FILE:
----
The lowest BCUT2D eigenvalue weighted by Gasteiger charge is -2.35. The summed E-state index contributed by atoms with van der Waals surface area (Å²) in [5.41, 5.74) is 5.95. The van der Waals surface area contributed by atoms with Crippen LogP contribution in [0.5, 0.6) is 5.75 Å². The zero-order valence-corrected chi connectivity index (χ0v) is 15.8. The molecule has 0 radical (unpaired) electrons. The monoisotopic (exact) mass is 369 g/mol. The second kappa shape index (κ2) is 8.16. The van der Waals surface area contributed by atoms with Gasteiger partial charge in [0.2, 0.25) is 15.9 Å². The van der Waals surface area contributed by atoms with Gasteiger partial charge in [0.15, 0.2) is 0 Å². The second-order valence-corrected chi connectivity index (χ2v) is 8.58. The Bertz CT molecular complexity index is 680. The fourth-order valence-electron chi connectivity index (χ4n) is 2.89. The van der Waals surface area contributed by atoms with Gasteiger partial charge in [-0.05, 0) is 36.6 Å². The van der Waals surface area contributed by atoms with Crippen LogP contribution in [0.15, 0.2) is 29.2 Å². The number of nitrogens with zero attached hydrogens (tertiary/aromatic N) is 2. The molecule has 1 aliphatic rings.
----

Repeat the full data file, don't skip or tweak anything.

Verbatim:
The lowest BCUT2D eigenvalue weighted by Gasteiger charge is -2.35. The summed E-state index contributed by atoms with van der Waals surface area (Å²) in [5.41, 5.74) is 5.95. The van der Waals surface area contributed by atoms with Crippen LogP contribution in [0.5, 0.6) is 5.75 Å². The zero-order valence-corrected chi connectivity index (χ0v) is 15.8. The molecule has 0 radical (unpaired) electrons. The monoisotopic (exact) mass is 369 g/mol. The second kappa shape index (κ2) is 8.16. The van der Waals surface area contributed by atoms with Gasteiger partial charge in [0.2, 0.25) is 15.9 Å². The van der Waals surface area contributed by atoms with Gasteiger partial charge in [0.15, 0.2) is 0 Å². The second-order valence-corrected chi connectivity index (χ2v) is 8.58. The Bertz CT molecular complexity index is 680. The fourth-order valence-electron chi connectivity index (χ4n) is 2.89. The van der Waals surface area contributed by atoms with Gasteiger partial charge in [-0.05, 0) is 36.6 Å². The van der Waals surface area contributed by atoms with Crippen LogP contribution in [0.15, 0.2) is 29.2 Å². The number of nitrogens with zero attached hydrogens (tertiary/aromatic N) is 2. The molecule has 1 aliphatic rings.